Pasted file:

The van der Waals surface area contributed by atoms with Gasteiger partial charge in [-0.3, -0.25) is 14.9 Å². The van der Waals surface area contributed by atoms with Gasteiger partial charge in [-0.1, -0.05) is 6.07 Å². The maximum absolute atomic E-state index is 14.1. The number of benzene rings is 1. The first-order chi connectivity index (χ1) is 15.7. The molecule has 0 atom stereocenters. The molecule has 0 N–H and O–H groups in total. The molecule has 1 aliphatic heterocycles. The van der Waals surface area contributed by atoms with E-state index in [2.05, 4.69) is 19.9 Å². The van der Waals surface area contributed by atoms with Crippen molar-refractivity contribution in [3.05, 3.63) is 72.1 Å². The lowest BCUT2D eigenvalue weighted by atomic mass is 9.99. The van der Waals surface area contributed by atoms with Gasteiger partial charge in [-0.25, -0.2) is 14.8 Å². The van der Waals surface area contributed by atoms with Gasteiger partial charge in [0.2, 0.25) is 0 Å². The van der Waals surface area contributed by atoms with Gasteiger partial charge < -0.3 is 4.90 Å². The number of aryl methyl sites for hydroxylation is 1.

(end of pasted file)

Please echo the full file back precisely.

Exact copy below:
The van der Waals surface area contributed by atoms with Gasteiger partial charge in [-0.3, -0.25) is 14.9 Å². The van der Waals surface area contributed by atoms with Gasteiger partial charge in [-0.1, -0.05) is 6.07 Å². The maximum absolute atomic E-state index is 14.1. The number of benzene rings is 1. The first-order chi connectivity index (χ1) is 15.7. The molecule has 0 atom stereocenters. The molecule has 0 N–H and O–H groups in total. The molecule has 1 aliphatic heterocycles. The van der Waals surface area contributed by atoms with E-state index in [2.05, 4.69) is 19.9 Å². The van der Waals surface area contributed by atoms with Crippen molar-refractivity contribution in [3.05, 3.63) is 72.1 Å². The lowest BCUT2D eigenvalue weighted by atomic mass is 9.99. The van der Waals surface area contributed by atoms with Gasteiger partial charge in [-0.25, -0.2) is 14.8 Å². The van der Waals surface area contributed by atoms with Gasteiger partial charge in [0.2, 0.25) is 0 Å². The van der Waals surface area contributed by atoms with Gasteiger partial charge < -0.3 is 4.90 Å². The number of aryl methyl sites for hydroxylation is 1.